Where DSO Accommodations End


Photograph provided by Jess Kszos
Photograph provided by Jess Kszos

When working as intended, the Disability Services Office (DSO) provides students the accommodations they need for their classes such as extra test time and leniency in regards to attendance. However, certain classes at RIT require students to venture off campus. Jess Kszos, a fourth-year photojournalism major, realized that the DSO is unable to accommodate her required classes, raising questions about RIT’s promise to provide fair accommodations and access to all students.

Kszos was required to go on trips to New York City and Washington, D.C. for classes as part of her major. During the trip to NYC in 2022 led by associate professor Meredith Davenport, Kszos experienced intense setbacks due to her movement disability which makes walking a challenge for her.

“I get to the trip and we start walking and walking and walking, going from company to company. All of my classmates and my professor would start walking, and pretty soon they would be walking ahead of me. And, I guess no one thought to wait back.” Kszos said, “The fourth day we were going to Aperture and it just all started to get to be too much. I was in pain and I was tired of being left behind so I just started crying.”

Josh Meltzer, an associate professor in photojournalism at the School of Photographic Arts and Science who ran the D.C. trip, recalled Kszos’s request for accommodations.  

The trip to NYC, Meltzer explained, is “a five hour trip with three to four hours per day… I would say about 17 different meetings during the week.” All meetings are important and offer valuable learning experiences.  

Response from the DSO

Catherine Lewis, the Director of Disability Services spoke about some of the support systems that are in place to help with students, as well as explained some of the difficulties when it comes to getting fair services through the DSO. She explained that the DSO can give accommodations, but does not have the authority to fundamentally alter the way a class works.

Due to the fact that the entire point of the D.C. and NYC trips is to bring the photo students to locations related to their industry within these areas, the DSO is unable to make overhauls to the course to further accommodate these students, although they can help a student work with case management to look into other available resources that can assist in their needs.

Lewis also spoke about the current resources available for students on RIT’s campus. RIT allows students to temporarily borrow a movement scooter if they need to use them. That said, these devices are only available for on-campus use and only for use in a short time frame. Students required to go off campus are unable to rent these scooters, despite other accommodations they may have because of the nature of the trips.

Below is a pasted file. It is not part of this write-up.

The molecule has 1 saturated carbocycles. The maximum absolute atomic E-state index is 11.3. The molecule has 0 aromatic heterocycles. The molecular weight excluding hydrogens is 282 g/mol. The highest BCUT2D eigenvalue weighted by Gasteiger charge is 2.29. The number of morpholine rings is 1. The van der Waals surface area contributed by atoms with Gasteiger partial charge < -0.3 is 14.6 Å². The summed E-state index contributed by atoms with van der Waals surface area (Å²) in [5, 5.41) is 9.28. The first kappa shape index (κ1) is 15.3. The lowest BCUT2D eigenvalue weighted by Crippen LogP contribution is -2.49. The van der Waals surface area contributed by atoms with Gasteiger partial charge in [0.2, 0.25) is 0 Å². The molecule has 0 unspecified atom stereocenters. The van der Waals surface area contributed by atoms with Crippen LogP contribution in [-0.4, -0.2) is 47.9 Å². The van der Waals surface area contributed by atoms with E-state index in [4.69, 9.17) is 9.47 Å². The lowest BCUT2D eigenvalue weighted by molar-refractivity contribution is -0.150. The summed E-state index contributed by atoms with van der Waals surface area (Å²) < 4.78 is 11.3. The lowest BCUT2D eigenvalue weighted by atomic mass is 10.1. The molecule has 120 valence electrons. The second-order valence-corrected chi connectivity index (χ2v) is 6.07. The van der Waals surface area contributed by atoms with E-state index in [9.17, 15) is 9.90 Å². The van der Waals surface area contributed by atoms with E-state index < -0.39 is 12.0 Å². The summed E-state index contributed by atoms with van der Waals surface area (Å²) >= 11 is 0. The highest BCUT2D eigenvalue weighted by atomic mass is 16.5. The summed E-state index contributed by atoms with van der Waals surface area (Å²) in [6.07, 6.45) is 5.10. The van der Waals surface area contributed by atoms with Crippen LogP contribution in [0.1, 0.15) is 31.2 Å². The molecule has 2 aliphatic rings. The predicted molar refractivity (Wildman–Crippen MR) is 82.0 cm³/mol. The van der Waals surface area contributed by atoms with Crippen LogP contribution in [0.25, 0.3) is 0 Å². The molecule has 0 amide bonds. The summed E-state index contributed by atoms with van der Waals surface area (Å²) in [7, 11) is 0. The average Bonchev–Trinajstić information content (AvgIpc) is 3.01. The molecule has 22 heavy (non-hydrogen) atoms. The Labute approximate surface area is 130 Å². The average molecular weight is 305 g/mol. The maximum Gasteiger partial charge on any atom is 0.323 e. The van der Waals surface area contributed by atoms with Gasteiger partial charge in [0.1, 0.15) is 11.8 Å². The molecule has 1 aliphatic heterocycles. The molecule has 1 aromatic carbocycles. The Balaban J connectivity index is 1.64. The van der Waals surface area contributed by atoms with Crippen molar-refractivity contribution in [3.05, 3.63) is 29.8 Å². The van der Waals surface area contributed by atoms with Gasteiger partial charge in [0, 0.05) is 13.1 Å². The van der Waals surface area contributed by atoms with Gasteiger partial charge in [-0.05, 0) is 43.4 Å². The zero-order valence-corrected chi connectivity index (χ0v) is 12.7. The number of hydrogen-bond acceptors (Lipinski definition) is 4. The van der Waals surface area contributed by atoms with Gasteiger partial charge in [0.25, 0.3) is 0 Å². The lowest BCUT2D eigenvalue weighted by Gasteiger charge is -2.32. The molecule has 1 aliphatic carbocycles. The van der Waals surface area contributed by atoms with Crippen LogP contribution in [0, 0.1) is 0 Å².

“If we have a resource that is available within the scope of campus, we may not be able to provide that off campus because we can't ensure the same protections and safety of a student that we could if they were here.” said Lewis.

Lewis also spoke about how the DSO can work with case management to assist students in obtaining services that they are unable to provide directly.

Jessica Montalbano, one of the case managers on campus, spoke of some of the challenges that come with providing students with the proper equipment to meet their movement-related accommodation needs. Montalbano said that students who have challenges with off campus movement can work with the case management office to find other ways to obtain a scooter for off campus use, such as buying one through a medical service.

“We may sit down with [students] and call the back of the insurance card with them to understand what benefits [their insurance provides]. Sometimes it's applying for financial assistance if [the students are] receiving outside medical support and getting large bills.” she said.

Not Enough Support?

Kszos believes that this support is not enough to assist students facing challenges, especially in regards to any required off campus activities. She explained that she wants the university to do more to support students with movement related disabilities and ensure that all of their classes are compliant with the Americans with Disabilities Act (ADA).

“I can find places to rent scooters to help with this trip. I needed financial assistance of some kind, like they have previously helped me with for a required class, to afford a scooter for D.C.” Kszos said, “I think this is discrimination based on the ADA. And I did say that to case management and I kept fighting and then eventually I just stopped responding because it wasn't getting anywhere.” 

Meltzer typically received notes from the DSO for accommodations, but on the trip Kszos handled the request on her own.  Requesting accommodations for a field trip happened outside of the classroom, limiting the professor's ability to ensure Kszos received what she requested.  In a separate class Meltzer taught the prior semester, Kszos was informed of the impending trip and he encouraged her to explore options.  Meltzer wasn’t sure the specifics of what happened on the trip adding, “sounds like the DSO was not able to satisfy her request.”    

Meltzer, and other faculty within the College of Art and Design who help run the trips are understanding of Kszos’ disability.  They wanted to assist her as best they can while making sure that both she and her classmates are able to get the full experience such a trip offered.

Kszos hopes that the DSO and case management are better able to address the needs of students for all forms of accessibility challenges and concerns. These trips are a major draw of the photojournalism program at RIT, and are just one of many opportunities for off campus travel offered by the university. Ideally, these trips should be made inclusive and feasible for all students, regardless of their needs.